Chapter 5 (House of Cards)
|House of Cards episode|
|Episode no.||Season 1|
|Directed by||Joel Schumacher|
|Written by||Sarah Treem|
|Featured music||Jeff Beal|
|Cinematography by||Eigil Bryld|
|Editing by||Michelle Tesoro|
|Original air date||February 1, 2013|
|Running time||52 minutes|
"Chapter 5" (or "Episode 105") is the fifth episode of the first season of the American political thriller drama series House of Cards. It premiered on February 1, 2013, when it was released along with the rest of the first season on the American streaming service Netflix.
Plot[edit | edit source]
Frank (Kevin Spacey) is still at Zoe's (Kate Mara) apartment. She tells Frank about the job offers she is getting from different media outlets including "Slugline" – a Political journalism organization similar to Politico. She also talks about Hammerschmidt (Boris McGiver), who fired her from The Washington Herald and all the press that both of them are getting. Frank drops her phone into a glass of water to avoid any press leak of their conversation, and buys her two phones: one for work and other for their conversations. When Frank returns to Claire (Robin Wright), she asks about Zoe. Frank says that she is a "mouthpiece and can be controlled."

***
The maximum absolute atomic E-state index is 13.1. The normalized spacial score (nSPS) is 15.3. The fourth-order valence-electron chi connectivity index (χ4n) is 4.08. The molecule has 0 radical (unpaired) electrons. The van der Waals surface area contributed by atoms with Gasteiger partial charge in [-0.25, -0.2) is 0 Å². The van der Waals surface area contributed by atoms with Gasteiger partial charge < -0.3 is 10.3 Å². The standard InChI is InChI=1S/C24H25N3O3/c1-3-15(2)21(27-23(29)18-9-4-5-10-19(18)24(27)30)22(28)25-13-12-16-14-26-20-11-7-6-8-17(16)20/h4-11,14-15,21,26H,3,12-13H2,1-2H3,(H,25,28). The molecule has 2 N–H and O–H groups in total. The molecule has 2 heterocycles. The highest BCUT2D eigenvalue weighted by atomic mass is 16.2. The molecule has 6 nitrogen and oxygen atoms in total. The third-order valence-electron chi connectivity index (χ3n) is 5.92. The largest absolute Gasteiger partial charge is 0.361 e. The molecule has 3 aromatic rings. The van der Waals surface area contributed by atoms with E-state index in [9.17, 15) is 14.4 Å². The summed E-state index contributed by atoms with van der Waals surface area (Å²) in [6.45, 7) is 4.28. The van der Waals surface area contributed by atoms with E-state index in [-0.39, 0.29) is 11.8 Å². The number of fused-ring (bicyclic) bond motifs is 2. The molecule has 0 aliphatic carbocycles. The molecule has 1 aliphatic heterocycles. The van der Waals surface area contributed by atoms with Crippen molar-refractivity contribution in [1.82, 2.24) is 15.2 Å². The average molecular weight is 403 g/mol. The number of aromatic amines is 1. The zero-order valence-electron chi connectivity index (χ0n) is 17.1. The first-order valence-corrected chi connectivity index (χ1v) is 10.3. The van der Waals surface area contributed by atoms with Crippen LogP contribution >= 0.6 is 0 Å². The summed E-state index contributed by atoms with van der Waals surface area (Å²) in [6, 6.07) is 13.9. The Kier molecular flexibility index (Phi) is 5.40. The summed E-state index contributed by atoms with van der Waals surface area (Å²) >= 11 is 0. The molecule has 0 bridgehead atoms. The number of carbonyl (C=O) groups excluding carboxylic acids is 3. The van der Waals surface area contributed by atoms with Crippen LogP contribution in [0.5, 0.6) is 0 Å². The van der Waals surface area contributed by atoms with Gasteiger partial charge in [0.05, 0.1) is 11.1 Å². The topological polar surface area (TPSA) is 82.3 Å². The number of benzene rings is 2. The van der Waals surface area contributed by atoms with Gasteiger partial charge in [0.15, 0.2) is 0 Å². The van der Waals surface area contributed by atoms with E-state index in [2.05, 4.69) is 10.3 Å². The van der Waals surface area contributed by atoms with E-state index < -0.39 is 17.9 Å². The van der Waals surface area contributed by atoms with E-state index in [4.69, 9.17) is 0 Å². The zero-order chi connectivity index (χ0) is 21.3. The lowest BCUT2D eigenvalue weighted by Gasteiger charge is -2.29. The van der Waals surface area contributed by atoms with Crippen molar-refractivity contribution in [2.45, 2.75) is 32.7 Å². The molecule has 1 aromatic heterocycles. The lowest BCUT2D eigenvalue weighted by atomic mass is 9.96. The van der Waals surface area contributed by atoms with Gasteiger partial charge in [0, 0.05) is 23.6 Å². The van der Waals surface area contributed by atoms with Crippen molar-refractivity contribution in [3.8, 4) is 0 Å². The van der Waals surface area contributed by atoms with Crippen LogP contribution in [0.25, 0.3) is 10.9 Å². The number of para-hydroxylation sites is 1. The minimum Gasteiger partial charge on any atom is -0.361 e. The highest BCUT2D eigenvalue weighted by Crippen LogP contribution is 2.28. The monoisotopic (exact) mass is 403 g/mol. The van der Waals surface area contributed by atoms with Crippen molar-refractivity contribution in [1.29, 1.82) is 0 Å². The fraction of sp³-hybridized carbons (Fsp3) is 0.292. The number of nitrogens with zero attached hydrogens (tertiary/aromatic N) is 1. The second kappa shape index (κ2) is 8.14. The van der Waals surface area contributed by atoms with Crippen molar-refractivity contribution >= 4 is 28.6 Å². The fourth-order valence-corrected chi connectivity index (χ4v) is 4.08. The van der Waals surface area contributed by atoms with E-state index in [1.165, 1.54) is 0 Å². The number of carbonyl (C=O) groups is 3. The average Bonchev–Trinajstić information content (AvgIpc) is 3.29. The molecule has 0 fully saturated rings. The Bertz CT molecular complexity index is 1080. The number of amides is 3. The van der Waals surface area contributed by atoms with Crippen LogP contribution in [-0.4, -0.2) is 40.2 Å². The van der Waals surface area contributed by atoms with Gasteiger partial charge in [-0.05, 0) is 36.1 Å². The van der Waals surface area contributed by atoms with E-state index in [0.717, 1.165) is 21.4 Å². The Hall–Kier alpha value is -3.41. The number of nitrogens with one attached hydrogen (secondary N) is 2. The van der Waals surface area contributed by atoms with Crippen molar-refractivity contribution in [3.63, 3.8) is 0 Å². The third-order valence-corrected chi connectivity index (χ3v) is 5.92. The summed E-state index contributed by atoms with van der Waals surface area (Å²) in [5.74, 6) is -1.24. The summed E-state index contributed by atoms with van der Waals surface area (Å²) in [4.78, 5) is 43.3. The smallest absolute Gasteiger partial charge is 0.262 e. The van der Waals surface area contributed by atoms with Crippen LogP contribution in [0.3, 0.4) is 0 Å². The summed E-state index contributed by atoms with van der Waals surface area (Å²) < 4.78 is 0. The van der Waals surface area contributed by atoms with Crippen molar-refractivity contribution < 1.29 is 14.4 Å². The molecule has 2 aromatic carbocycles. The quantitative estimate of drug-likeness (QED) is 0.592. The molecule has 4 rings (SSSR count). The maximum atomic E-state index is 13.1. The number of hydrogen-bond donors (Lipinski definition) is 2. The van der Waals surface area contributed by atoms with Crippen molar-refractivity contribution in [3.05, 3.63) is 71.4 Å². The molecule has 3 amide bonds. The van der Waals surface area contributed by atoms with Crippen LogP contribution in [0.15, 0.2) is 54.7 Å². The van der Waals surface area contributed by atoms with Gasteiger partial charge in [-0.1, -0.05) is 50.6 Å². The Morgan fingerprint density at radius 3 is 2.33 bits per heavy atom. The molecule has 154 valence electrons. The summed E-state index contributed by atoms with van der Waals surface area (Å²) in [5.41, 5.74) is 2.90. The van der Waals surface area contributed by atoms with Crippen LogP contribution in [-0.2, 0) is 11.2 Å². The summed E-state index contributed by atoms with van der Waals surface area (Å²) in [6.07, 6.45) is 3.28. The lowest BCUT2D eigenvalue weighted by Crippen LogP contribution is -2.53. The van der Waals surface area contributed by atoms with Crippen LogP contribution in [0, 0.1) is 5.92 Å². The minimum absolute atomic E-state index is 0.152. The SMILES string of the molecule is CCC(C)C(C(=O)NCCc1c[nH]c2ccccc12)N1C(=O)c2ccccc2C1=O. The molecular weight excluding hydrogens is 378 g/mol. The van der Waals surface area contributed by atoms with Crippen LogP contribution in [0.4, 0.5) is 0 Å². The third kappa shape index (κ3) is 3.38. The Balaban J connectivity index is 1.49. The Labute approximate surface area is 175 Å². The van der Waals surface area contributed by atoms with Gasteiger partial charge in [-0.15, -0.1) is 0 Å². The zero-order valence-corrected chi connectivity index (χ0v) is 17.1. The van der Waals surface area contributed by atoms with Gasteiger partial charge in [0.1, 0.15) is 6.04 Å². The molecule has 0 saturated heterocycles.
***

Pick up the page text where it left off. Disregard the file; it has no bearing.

At Russo's (Corey Stoll) office, Christina (Kristen Connolly) packs her stuff and leaves, to his distress. Frank has a heated conversation with Marty Spinella (Al Sapienza), the head lobbyist for the teacher's union, who is infuriated because Frank lied to him. Meanwhile, Zoe decides to take the job at Slugline. At the Democratic National Committee, Frank attends a meeting led by DNC chair Patricia Whittaker (Suzanne Savoy).